On the surface, it does seem like a strange fit. VanVleet is a fierce competitor, the type of player who has won at every level. If last year or the Tampa season are any indication, he doesn’t have much patience for losing, and as currently constructed, the rebuilding Rockets are further from contention than Toronto is. With a new head coach and an aggressive owner hoping to expedite the process, Houston was said to be in the market for a veteran guard, an adult to add to an otherwise young locker room. The Raptors never imagined VanVleet would be interested in that sort of gig.

However, with Ime Udoka at the helm of an intriguing core that features Jalen Green, Alperen Sengun, Jabari Smith Jr. and Amen Thompson, the fourth-overall pick in last week’s draft, the Rockets have the makings of a team on the rise. Mostly, though, money talks. For a player who has bet on himself so many times that its become his (branded) mantra, $130 million speaks loudly.

For Ujiri and the Raptors, this was a misread of the player, a complete misread of the market, and the type of asset management blunder that is extraordinarily difficult to recover from.

They had already lost four key players from that 2019 championship team for no return, but with the unique nature of their exits, you might be willing to give them a pass on each one. Leonard always seemed Los Angeles bound – it was baked into the price to acquire him. They were only going to pay the tax for Danny Green if Leonard returned. They weren’t willing to give Marc Gasol or Serge Ibaka multiple years of guaranteed money at their age and other teams were. All those losses add up and have contributed to the depletion of their organizational depth. Still, this is the one that the franchise might feel for a long time. This is the loss that could really hurt.

Regardless of how you feel about VanVleet as a player, losing him for nothing was always the nightmare scenario. He was the only reliable point guard on a team that lacked half-court playmaking. He was one of the only proven shooters on a team that struggled to shoot. Even in a down season, by his all-star standards, he averaged 19.3 points, 4.1 rebounds and a career-high 7.2 assists in 2022-23. Replacing his on-court production won’t be easy, and that’s not to mention everything he brought off the court as a leader, culture builder and franchise cornerstone.

The Raptors don’t have cap space to go out and chase another big-name free agent, even if they were somebody out there worth chasing. Several of the cheaper fall back options were already off the board by the time VanVleet made his decision, with Miami’s playoff hero Gabe Vincent going to the Lakers and gritty journeyman Jevon Carter landing with Chicago.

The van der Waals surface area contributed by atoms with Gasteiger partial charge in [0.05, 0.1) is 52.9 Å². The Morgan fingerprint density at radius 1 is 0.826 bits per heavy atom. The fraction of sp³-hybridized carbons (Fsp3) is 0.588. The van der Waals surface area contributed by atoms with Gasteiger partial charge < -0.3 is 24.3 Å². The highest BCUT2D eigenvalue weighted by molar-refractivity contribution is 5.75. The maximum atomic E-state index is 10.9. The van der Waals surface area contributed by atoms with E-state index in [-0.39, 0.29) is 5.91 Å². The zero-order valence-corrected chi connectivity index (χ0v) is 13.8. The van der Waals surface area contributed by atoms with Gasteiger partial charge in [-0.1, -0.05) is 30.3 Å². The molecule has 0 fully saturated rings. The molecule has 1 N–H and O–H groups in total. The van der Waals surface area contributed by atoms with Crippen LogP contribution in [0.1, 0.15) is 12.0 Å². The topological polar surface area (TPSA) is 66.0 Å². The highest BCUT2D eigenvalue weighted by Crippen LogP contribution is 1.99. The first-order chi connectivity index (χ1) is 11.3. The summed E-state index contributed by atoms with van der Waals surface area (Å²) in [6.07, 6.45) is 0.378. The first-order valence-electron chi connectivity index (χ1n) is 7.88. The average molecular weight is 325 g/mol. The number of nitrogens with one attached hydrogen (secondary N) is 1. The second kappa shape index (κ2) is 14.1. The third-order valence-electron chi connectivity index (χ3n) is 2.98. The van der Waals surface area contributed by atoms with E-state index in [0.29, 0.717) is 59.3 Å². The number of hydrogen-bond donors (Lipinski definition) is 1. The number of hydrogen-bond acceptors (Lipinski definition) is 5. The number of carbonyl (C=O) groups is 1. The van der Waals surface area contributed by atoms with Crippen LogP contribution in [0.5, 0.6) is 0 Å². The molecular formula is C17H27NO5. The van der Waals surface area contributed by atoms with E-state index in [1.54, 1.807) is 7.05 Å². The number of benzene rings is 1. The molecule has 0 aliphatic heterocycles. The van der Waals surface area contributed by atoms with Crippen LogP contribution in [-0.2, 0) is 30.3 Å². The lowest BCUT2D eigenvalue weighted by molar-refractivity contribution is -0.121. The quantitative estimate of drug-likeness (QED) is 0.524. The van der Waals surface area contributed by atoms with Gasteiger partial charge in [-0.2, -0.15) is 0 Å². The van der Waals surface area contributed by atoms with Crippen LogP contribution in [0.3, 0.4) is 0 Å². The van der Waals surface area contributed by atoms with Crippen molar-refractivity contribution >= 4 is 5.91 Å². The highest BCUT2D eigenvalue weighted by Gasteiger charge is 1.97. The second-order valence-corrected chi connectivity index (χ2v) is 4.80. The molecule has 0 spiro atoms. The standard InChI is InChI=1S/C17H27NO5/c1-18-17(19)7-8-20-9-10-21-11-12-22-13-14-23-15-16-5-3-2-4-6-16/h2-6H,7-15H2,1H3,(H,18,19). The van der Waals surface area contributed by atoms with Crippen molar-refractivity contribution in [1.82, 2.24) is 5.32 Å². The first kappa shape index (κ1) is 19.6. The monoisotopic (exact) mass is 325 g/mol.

They wasted little time in using their mid-level exception – $26 million over two years – on veteran point guard Dennis Schroder, a solid addition under the circumstances but a clunky fit on a team that needs shooting, and somebody who would’ve looked a whole lot better as a backup to VanVleet than a VanVleet replacement.

They also re-upped Poeltl for four years at $80 million, a fair price for a good player who made the team noticeably better last season. Still, not unlike deadline day, it’s hard to get excited about a solid, albeit unspectacular, fundamentally sound centre given the uncertain direction of the team.

What comes next remains a mystery. Pascal Siakam and O.G. Anunoby are heading into contract years, both eligible for extensions this fall and due for big raises next summer. Gary Trent Jr., who recently picked up his player option for next season, is reportedly nearing a long-term deal to stay in Toronto. With VanVleet gone, Scottie Barnes should see his role continue to grow, perhaps as the de facto point guard. Are they running it back with some patchwork at what was already their weakest position, or are they pivoting to a more youth focused future under new head coach and player development guru Darko Rajakovic? It’s still unclear.

With his track record, Ujiri deserves the benefit of the doubt until we see what this team looks like in the fall – we’re mere hours into the NBA off-season, after all. There’s plenty of time to make this make sense.

But as the calendar flips to July, this roster looks eerily similar to the middling group that went 41-41 under Nick Nurse last season, minus a franchise icon who will surely be missed.